With Japan's Unemployment Rate At 21 Year Lows, "A Hidden Problem" Is Revealed

On the surface, Japan's economy should be soaring: just last night, Japan announced that its unemployment rate was 3% in July, better than expected, and the lowest rate since 1995. The number of employed women (28.3 million) and women’s labor participation rate (66.3 percent) rose to a record high in July. According to conventional economic theory, with Japan's unemployment rate below its long-run normal, the slack-free economy should have generous inflation, rising household spending, and vibrant growth. It has none of that, because aside from its unemployment rate, everything else in Japan's economy is a sheer disaster.

As Bloomberg observes, Japan’s economy is struggling to gain momentum, evidenced by slower expansion in gross domestic product than economists forecast in the second quarter. Even as the job market remains tight, the yen’s gains since the start of 2016 are hurting exports, making businesses more reluctant to invest. Meanwhile, consumers are wary of spending because wages are barely rising. This is putting pressure on the Bank of Japan to consider more monetary stimulus at its September meeting. Worse, household spending fell 0.5% in July from a year earlier, its fifth straight month, while retail sales fell 0.2% from a year earlier.

"Overall, consumer spending remains weak as wage growth is dull,” Yoshiki Shinke, an economist at Dai-ichi Life Research Institute in Tokyo, said before the reports were released. “Households have been keeping their purse strings tight since the sales-tax increase in 2014."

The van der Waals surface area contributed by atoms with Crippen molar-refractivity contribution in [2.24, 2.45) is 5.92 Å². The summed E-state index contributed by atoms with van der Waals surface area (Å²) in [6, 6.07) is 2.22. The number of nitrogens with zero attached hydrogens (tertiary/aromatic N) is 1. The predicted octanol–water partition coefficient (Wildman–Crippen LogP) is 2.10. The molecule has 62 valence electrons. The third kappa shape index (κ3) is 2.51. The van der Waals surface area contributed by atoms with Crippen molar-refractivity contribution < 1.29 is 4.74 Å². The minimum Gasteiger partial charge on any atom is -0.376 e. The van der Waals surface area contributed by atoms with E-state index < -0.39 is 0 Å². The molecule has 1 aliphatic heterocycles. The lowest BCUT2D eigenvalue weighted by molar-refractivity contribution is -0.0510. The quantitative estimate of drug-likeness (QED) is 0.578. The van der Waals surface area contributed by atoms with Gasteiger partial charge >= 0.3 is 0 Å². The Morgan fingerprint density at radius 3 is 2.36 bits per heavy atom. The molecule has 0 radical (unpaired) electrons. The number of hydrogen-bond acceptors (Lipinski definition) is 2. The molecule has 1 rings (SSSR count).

And yet, the odd unemployment rate remains a peculiar outlier; in fact some would suggest that Japan is the canary in the coalmine to what the US is going through: a plunging "official" unemployment rate even as the economy slows down year after year.

As it turns out, when one reads between the lines, Japan's 20 year low unemployment rate is merely the latest statistical farce, something we first pointed out last May in "How Japan's Unemployment Rate Dropped Even As 280,000 People Lost Their Jobs." What is really going on is that just like the US, where a major demographic shift is taking place, in Japan a growing number of men in their prime working years are joining the ranks of Japan’s long-term unemployed - unable or unwilling to adapt to a shifting labor market as opportunities continue to shrink in areas like manufacturing.

Ignoring Japan's "famously low" jobless rate of 3%, hidden in the data is the fact that long-term unemployment among men ages 25-44 has jumped five-fold since the early 1990s after Japan’s economic bubble burst. There were 14.7 million male workers in the 25-44 age group in June, the lowest level in 48 years, even amid an overall increase in the workforce, according to the statistics bureau.

 

For every male loser, there is a female winner, because the surging prime, male unemployment rate contrasts with increasing employment rates for Japanese women. Yet while women are showing more capacity to adapt, they are not necessarily winners either, as they are more likely than men to hold part-time jobs with relatively low pay and fewer benefits than for full-time, regular positions.